SHA-1 cracked, are your GIT archives vulnerable to attacks?

Early 2016 it was announced that SHA-1 signatures are now susceptible to collision attacks (source).

As GIT uses SHA-1 signatures to uniquely identify objects you might ask yourself if it is still safe to store objects in your GIT code archive.

Let’s find out!

First, SHA-1 signatures are used in GIT to ensure data integrity and consistency to detect corruption by DRAM or disks etc.

However, it was never implemented as a security feature to keep attackers out. For that purpose other mechanism have been implemented in GIT: signed commits.

While in 2012 it was predicted it would take approx. $2.7M (source) to break a single hash value it can now (fall 2015) be done with a budget of $100.000 by renting CPU from a cloud provider like Amazon EC2.

If you are curious how a SHA-1 hash of an object or text string looks like you can do this by executing the following line in a DOS command window:

C:\>echo 'tmcatlassian.nl' | git hash-object --stdin

305a612381941ed40cf03da15bd3332d262e5e1c

Now, let’s assume the attacker is attacking a remote repository.

When the attacker has access to a local repository there are probably much easier and cheaper ways to inject code into a GIT repository, so this is the logical scenario.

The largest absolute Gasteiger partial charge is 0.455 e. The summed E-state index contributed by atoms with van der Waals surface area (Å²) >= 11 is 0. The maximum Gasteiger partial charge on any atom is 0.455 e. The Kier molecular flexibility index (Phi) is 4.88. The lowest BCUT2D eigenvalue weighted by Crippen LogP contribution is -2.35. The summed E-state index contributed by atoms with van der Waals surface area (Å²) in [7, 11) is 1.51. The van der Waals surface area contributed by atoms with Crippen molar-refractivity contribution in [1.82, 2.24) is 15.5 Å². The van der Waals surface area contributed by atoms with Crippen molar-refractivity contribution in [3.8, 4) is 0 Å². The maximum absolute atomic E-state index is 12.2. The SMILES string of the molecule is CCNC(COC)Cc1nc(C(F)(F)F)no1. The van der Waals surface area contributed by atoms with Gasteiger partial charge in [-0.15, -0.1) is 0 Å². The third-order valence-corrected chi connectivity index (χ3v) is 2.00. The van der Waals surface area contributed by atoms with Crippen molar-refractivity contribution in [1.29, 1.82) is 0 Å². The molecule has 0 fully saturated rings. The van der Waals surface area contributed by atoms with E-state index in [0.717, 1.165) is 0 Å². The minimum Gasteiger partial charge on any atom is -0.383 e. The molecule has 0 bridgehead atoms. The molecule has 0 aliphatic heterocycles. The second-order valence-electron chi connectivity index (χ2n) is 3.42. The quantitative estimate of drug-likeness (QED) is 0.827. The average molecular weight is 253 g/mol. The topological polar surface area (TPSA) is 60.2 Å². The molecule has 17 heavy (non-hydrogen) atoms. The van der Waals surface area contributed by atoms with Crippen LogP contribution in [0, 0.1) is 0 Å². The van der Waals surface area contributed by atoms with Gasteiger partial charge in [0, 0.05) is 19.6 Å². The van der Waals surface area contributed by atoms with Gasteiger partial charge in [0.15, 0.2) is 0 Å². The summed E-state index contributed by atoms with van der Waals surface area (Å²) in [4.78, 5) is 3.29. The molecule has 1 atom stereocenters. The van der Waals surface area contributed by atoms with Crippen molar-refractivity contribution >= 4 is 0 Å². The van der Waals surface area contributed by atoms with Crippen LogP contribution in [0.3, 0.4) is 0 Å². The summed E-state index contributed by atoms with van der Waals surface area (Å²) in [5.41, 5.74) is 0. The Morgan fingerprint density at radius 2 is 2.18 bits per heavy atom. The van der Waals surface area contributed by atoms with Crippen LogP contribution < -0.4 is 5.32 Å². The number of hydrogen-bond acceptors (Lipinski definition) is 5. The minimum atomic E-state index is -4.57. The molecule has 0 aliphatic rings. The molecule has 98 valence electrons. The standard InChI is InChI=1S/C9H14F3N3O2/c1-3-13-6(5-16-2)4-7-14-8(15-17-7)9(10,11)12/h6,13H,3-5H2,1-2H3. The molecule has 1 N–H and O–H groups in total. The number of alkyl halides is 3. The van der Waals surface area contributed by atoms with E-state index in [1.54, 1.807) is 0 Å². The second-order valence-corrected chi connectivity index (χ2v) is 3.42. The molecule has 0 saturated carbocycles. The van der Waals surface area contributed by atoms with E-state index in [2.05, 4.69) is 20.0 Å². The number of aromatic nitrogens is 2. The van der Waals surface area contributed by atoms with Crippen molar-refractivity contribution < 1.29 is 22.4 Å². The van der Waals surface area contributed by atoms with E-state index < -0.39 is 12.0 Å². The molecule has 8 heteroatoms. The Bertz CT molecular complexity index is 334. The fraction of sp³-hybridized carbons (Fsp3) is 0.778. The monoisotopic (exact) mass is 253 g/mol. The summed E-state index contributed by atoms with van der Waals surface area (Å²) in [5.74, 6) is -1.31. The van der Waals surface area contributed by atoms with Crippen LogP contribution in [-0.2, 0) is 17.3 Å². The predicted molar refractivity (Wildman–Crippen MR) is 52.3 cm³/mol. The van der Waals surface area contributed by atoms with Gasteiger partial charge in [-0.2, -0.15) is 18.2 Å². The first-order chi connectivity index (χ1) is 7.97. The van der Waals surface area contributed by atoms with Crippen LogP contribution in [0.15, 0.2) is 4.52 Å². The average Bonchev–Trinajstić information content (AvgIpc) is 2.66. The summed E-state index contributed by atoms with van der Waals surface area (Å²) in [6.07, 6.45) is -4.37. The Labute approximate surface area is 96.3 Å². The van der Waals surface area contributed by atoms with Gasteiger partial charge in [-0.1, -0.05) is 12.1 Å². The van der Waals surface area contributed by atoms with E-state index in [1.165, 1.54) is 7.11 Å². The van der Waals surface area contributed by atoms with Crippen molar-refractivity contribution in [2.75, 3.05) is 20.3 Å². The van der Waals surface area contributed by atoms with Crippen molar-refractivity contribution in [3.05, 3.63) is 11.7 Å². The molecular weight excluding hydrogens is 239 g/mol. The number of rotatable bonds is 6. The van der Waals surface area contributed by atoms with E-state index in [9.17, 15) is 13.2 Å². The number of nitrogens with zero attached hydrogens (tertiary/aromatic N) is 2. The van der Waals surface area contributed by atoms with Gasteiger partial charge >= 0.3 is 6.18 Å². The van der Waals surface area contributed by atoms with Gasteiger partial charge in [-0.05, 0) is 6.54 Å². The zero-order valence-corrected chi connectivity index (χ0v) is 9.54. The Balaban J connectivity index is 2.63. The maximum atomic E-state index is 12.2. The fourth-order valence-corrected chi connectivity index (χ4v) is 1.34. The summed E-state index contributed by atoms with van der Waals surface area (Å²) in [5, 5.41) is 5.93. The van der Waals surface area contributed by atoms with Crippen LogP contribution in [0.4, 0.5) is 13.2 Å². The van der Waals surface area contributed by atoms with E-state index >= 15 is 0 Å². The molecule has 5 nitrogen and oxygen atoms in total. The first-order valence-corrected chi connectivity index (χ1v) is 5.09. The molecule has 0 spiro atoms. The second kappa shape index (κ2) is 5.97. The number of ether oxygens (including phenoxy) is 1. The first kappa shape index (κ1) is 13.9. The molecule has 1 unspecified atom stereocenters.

The attacker created a file containing malicious code with an identical SHA-1 and committed it to the remote repository.

Now what happens is that the new object will not be created!

Since the malicious file that the hacker wants to inject  has the same SHA-1 has the original file in your repository the commit or GIT index ends up pointing  to the old object.

GIT thinks you have committed the same object as it has an identical SHA-1 hash.

Bottom line is that SHA-1 collisions are not very relevant for existing GIT repositories. Use signed commit messages for extra security instead.

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